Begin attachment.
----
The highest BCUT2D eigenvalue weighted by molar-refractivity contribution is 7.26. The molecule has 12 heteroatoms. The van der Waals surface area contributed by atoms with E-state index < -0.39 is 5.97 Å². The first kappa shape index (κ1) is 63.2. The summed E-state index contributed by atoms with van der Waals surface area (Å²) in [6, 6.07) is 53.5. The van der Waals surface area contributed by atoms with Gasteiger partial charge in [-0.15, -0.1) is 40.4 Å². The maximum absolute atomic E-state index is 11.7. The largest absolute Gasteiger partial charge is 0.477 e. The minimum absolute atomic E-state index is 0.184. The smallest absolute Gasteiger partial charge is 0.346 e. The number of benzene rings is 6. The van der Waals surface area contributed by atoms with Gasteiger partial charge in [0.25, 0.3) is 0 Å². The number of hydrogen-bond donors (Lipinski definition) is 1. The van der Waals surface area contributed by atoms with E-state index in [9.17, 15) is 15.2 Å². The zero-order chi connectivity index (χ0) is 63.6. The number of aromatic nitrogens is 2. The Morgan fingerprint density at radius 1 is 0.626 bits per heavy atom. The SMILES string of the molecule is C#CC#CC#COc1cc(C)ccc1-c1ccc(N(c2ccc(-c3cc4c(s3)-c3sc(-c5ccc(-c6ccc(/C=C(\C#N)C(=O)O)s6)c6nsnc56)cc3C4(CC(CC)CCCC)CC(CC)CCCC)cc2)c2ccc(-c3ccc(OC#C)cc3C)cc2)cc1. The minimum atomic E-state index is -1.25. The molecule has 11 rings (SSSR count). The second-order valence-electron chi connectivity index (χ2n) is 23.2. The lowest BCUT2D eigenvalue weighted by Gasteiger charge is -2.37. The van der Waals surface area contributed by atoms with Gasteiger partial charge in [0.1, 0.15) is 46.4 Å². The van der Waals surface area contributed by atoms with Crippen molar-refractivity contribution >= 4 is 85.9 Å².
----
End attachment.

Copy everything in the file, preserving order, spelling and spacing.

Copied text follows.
The highest BCUT2D eigenvalue weighted by molar-refractivity contribution is 7.26. The molecule has 12 heteroatoms. The van der Waals surface area contributed by atoms with E-state index < -0.39 is 5.97 Å². The first kappa shape index (κ1) is 63.2. The summed E-state index contributed by atoms with van der Waals surface area (Å²) in [6, 6.07) is 53.5. The van der Waals surface area contributed by atoms with Gasteiger partial charge in [-0.15, -0.1) is 40.4 Å². The maximum absolute atomic E-state index is 11.7. The largest absolute Gasteiger partial charge is 0.477 e. The minimum absolute atomic E-state index is 0.184. The smallest absolute Gasteiger partial charge is 0.346 e. The number of benzene rings is 6. The van der Waals surface area contributed by atoms with Gasteiger partial charge in [0.25, 0.3) is 0 Å². The number of hydrogen-bond donors (Lipinski definition) is 1. The van der Waals surface area contributed by atoms with E-state index in [9.17, 15) is 15.2 Å². The zero-order chi connectivity index (χ0) is 63.6. The number of aromatic nitrogens is 2. The Morgan fingerprint density at radius 1 is 0.626 bits per heavy atom. The SMILES string of the molecule is C#CC#CC#COc1cc(C)ccc1-c1ccc(N(c2ccc(-c3cc4c(s3)-c3sc(-c5ccc(-c6ccc(/C=C(\C#N)C(=O)O)s6)c6nsnc56)cc3C4(CC(CC)CCCC)CC(CC)CCCC)cc2)c2ccc(-c3ccc(OC#C)cc3C)cc2)cc1. The minimum atomic E-state index is -1.25. The molecule has 11 rings (SSSR count). The second-order valence-electron chi connectivity index (χ2n) is 23.2. The lowest BCUT2D eigenvalue weighted by Gasteiger charge is -2.37. The van der Waals surface area contributed by atoms with Gasteiger partial charge in [0.1, 0.15) is 46.4 Å². The van der Waals surface area contributed by atoms with Crippen molar-refractivity contribution >= 4 is 85.9 Å².